A team of scientists have developed a solar-powered projector system that runs off low-cost solar panels.
The group, from the University of Southampton, developed the device to help rural schools in developing countries.
At the moment, the lack of power solutions and access to electricity in developing nations is hindering education services and the practical subjects in particular.
Now, with the low-cost solution, this is all starting to change. Projectors generally need a power supply of between 200 and 300 watts, which can be a lot to ask of from a solar panel on a constant basis. But the new device requires only 50 watts of power, revolutionising the situation and making battery powered projection “feasible”.
This allows the students to be given practical demonstrations of experiments by linking up lessons between different schools across the internet and projecting the practical work in areas like maths, physics and woodwork onto a large enough screen for the young people to view.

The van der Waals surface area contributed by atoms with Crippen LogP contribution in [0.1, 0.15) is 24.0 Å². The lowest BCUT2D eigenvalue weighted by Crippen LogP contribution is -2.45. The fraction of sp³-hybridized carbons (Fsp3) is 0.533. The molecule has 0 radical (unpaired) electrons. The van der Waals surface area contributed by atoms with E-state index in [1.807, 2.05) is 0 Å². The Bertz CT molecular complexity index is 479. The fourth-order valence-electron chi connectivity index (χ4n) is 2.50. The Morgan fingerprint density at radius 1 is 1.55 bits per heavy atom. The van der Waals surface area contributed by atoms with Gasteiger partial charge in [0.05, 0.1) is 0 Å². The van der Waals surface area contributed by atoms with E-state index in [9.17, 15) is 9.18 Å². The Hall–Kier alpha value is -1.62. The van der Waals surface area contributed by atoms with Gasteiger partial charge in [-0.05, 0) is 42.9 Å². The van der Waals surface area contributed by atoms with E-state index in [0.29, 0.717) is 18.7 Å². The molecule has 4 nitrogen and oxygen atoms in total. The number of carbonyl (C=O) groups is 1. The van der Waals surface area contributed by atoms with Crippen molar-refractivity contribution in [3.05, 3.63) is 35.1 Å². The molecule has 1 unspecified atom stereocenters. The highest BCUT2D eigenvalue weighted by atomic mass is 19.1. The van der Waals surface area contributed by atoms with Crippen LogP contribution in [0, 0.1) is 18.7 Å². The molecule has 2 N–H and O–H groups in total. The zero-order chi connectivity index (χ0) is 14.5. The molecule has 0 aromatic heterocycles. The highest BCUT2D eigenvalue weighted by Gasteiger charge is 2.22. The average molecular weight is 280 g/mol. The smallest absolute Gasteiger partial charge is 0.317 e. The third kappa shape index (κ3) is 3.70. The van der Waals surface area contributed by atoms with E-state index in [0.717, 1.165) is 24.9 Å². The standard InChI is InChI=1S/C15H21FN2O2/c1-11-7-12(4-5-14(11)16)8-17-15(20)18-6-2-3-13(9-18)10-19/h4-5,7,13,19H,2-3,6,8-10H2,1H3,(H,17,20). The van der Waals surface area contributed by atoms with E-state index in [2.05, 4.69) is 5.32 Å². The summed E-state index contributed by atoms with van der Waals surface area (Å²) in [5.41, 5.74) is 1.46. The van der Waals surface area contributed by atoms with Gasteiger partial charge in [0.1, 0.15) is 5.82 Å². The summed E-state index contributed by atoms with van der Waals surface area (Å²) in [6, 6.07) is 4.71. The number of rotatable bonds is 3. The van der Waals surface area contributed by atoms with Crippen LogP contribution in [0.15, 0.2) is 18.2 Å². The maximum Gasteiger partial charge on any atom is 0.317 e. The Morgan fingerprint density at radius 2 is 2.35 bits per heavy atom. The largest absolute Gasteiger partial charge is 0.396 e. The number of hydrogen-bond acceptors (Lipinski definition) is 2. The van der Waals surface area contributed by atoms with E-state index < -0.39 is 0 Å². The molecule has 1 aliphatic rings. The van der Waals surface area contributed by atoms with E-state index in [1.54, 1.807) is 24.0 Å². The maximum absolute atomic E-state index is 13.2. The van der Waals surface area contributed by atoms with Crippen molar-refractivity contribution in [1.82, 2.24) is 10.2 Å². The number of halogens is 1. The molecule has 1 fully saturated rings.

Professor Tony Rest, who worked of the device, commented on the invention: “The lack of electricity is a particularly serious matter for rural schools and this situation is unlikely to get better in the near to medium future.
“With drawbacks to petrol generators, due to difficulties in getting supplies and safety hazards, solar energy generators have become available at cost-effective prices and provide a sustainable answer as rural schools have an abundance of the basic energy source required to power them - sunshine.”